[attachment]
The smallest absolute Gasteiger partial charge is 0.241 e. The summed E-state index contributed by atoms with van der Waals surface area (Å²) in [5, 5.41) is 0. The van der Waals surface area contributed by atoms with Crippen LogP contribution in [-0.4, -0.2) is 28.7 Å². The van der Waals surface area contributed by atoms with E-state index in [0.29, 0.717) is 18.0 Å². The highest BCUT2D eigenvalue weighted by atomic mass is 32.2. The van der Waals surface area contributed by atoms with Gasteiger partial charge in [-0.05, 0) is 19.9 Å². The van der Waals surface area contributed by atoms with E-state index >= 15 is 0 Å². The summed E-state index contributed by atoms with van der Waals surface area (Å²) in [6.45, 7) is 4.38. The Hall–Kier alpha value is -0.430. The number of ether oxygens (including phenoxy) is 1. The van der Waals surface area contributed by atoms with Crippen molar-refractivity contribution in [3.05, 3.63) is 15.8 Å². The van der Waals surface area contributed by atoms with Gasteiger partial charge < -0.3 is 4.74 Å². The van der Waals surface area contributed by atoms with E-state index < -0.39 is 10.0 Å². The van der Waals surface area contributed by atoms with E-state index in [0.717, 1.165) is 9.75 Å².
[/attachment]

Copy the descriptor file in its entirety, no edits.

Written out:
The smallest absolute Gasteiger partial charge is 0.241 e. The summed E-state index contributed by atoms with van der Waals surface area (Å²) in [5, 5.41) is 0. The van der Waals surface area contributed by atoms with Crippen LogP contribution in [-0.4, -0.2) is 28.7 Å². The van der Waals surface area contributed by atoms with E-state index in [0.29, 0.717) is 18.0 Å². The highest BCUT2D eigenvalue weighted by atomic mass is 32.2. The van der Waals surface area contributed by atoms with Gasteiger partial charge in [-0.05, 0) is 19.9 Å². The van der Waals surface area contributed by atoms with E-state index >= 15 is 0 Å². The summed E-state index contributed by atoms with van der Waals surface area (Å²) in [6.45, 7) is 4.38. The Hall–Kier alpha value is -0.430. The number of ether oxygens (including phenoxy) is 1. The van der Waals surface area contributed by atoms with Crippen molar-refractivity contribution in [3.05, 3.63) is 15.8 Å². The van der Waals surface area contributed by atoms with Gasteiger partial charge < -0.3 is 4.74 Å². The van der Waals surface area contributed by atoms with E-state index < -0.39 is 10.0 Å². The van der Waals surface area contributed by atoms with E-state index in [0.717, 1.165) is 9.75 Å².